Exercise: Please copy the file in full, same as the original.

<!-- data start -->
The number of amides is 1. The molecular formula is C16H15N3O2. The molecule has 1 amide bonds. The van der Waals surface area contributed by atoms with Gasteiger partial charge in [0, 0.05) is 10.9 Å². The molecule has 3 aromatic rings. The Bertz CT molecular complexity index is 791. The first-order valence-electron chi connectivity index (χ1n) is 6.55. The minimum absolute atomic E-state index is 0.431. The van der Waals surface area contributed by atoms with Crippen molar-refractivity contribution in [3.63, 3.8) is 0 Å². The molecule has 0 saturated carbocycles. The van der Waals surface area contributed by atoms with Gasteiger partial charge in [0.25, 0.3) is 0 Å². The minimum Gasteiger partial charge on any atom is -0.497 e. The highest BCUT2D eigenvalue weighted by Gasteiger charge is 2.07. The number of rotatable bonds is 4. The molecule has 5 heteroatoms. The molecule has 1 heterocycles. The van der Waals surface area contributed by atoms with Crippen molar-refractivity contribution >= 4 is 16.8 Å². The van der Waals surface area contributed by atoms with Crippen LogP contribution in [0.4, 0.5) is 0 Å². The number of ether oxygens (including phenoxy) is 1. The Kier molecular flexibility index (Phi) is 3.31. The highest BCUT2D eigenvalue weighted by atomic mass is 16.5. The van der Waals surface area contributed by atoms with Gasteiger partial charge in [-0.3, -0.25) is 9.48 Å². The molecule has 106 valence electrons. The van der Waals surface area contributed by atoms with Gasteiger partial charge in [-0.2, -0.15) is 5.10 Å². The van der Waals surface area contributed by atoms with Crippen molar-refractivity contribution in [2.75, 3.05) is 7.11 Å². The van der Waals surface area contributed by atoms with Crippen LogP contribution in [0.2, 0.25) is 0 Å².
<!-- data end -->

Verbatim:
The number of amides is 1. The molecular formula is C16H15N3O2. The molecule has 1 amide bonds. The van der Waals surface area contributed by atoms with Gasteiger partial charge in [0, 0.05) is 10.9 Å². The molecule has 3 aromatic rings. The Bertz CT molecular complexity index is 791. The first-order valence-electron chi connectivity index (χ1n) is 6.55. The minimum absolute atomic E-state index is 0.431. The van der Waals surface area contributed by atoms with Crippen molar-refractivity contribution in [3.63, 3.8) is 0 Å². The molecule has 0 saturated carbocycles. The van der Waals surface area contributed by atoms with Gasteiger partial charge in [0.25, 0.3) is 0 Å². The minimum Gasteiger partial charge on any atom is -0.497 e. The highest BCUT2D eigenvalue weighted by Gasteiger charge is 2.07. The number of rotatable bonds is 4. The molecule has 5 heteroatoms. The molecule has 1 heterocycles. The van der Waals surface area contributed by atoms with Crippen molar-refractivity contribution >= 4 is 16.8 Å². The van der Waals surface area contributed by atoms with Crippen LogP contribution in [0.4, 0.5) is 0 Å². The number of ether oxygens (including phenoxy) is 1. The Kier molecular flexibility index (Phi) is 3.31. The highest BCUT2D eigenvalue weighted by atomic mass is 16.5. The van der Waals surface area contributed by atoms with Gasteiger partial charge in [-0.3, -0.25) is 9.48 Å². The molecule has 106 valence electrons. The van der Waals surface area contributed by atoms with Gasteiger partial charge in [-0.2, -0.15) is 5.10 Å². The van der Waals surface area contributed by atoms with Crippen molar-refractivity contribution in [2.75, 3.05) is 7.11 Å². The van der Waals surface area contributed by atoms with Crippen LogP contribution in [0.2, 0.25) is 0 Å².